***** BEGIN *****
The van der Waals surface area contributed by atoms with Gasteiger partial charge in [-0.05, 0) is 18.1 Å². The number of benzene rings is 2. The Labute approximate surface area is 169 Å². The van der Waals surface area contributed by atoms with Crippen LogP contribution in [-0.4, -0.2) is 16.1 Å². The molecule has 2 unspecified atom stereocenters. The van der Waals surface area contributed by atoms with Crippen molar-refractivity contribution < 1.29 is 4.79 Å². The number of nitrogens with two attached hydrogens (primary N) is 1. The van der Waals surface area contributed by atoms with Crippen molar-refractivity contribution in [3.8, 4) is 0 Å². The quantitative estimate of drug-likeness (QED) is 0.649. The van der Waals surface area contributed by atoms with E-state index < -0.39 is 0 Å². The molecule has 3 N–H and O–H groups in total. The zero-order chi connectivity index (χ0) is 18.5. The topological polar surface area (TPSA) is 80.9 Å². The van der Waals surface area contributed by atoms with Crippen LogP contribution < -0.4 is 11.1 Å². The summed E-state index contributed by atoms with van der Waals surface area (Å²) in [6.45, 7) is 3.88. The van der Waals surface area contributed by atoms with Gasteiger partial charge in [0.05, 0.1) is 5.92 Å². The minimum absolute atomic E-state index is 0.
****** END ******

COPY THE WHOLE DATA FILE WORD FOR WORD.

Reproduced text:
The van der Waals surface area contributed by atoms with Gasteiger partial charge in [-0.05, 0) is 18.1 Å². The number of benzene rings is 2. The Labute approximate surface area is 169 Å². The van der Waals surface area contributed by atoms with Crippen LogP contribution in [-0.4, -0.2) is 16.1 Å². The molecule has 2 unspecified atom stereocenters. The van der Waals surface area contributed by atoms with Crippen molar-refractivity contribution < 1.29 is 4.79 Å². The number of nitrogens with two attached hydrogens (primary N) is 1. The van der Waals surface area contributed by atoms with Crippen molar-refractivity contribution in [3.8, 4) is 0 Å². The quantitative estimate of drug-likeness (QED) is 0.649. The van der Waals surface area contributed by atoms with E-state index < -0.39 is 0 Å². The molecule has 3 N–H and O–H groups in total. The zero-order chi connectivity index (χ0) is 18.5. The topological polar surface area (TPSA) is 80.9 Å². The van der Waals surface area contributed by atoms with Crippen LogP contribution < -0.4 is 11.1 Å². The summed E-state index contributed by atoms with van der Waals surface area (Å²) in [6.45, 7) is 3.88. The van der Waals surface area contributed by atoms with Gasteiger partial charge in [0.05, 0.1) is 5.92 Å². The minimum absolute atomic E-state index is 0.